Social work-media relationship must work both ways

It is a truism that frontline social workers feel vilified by the media. For years they have felt more vulnerable to criticism in the press than other professionals with responsibilities to protect children. Media coverage of child deaths has appeared ignorant at best and vindictive at worst and general reporting of social work issues is often riddled with inaccuracies.

So it comes as little surprise that our survey of journalists reveals high levels of ignorance about issues such as social work being a degree-level profession and the differences between social work and the wider social care landscape.

This knowledge gap must be filled. Community Care will do its bit by creating a fact sheet for journalists. But there will not be large-scale change without the profession itself taking action. It is easy to criticise the media for misrepresenting social work and, while it can seem wilful, it cannot always be the case. If they get it wrong then surely social workers themselves have a role to play in helping them to get it right.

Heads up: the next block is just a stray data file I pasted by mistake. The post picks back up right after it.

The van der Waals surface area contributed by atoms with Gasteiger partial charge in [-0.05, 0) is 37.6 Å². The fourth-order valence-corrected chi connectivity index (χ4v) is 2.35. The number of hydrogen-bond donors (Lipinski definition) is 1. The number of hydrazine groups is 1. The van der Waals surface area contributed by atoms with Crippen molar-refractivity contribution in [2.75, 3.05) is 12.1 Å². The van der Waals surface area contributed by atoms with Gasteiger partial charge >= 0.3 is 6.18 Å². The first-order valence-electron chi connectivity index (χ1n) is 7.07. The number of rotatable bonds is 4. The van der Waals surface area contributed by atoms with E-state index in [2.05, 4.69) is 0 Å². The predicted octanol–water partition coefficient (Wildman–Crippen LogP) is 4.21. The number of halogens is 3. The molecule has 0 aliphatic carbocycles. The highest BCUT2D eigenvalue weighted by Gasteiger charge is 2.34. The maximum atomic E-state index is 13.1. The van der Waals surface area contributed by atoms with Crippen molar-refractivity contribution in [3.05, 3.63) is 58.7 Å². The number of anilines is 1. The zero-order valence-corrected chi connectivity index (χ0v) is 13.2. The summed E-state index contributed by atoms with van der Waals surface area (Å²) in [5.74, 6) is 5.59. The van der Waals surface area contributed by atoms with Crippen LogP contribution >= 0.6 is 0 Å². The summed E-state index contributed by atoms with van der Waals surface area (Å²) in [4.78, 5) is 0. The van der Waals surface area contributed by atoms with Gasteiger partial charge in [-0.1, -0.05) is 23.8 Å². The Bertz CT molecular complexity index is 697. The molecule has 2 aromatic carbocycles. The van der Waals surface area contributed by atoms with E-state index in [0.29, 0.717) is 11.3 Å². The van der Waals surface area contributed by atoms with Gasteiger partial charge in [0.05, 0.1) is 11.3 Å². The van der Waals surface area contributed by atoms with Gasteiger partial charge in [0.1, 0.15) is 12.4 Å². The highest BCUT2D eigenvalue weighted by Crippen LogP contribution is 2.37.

One journalist who took part in the survey said it was “notoriously difficult to get a social work perspective”, so she normally didn’t bother. Understandably, councils may feel apprehensive about engaging with the media. But journalists who continually come up against fortress-like council press offices will find a way to tell their story anyway. By barricading themselves out of the reach of the media, councils may believe they are protecting themselves in the short-term but they are simply allowing poor and inaccurate reporting to thrive.

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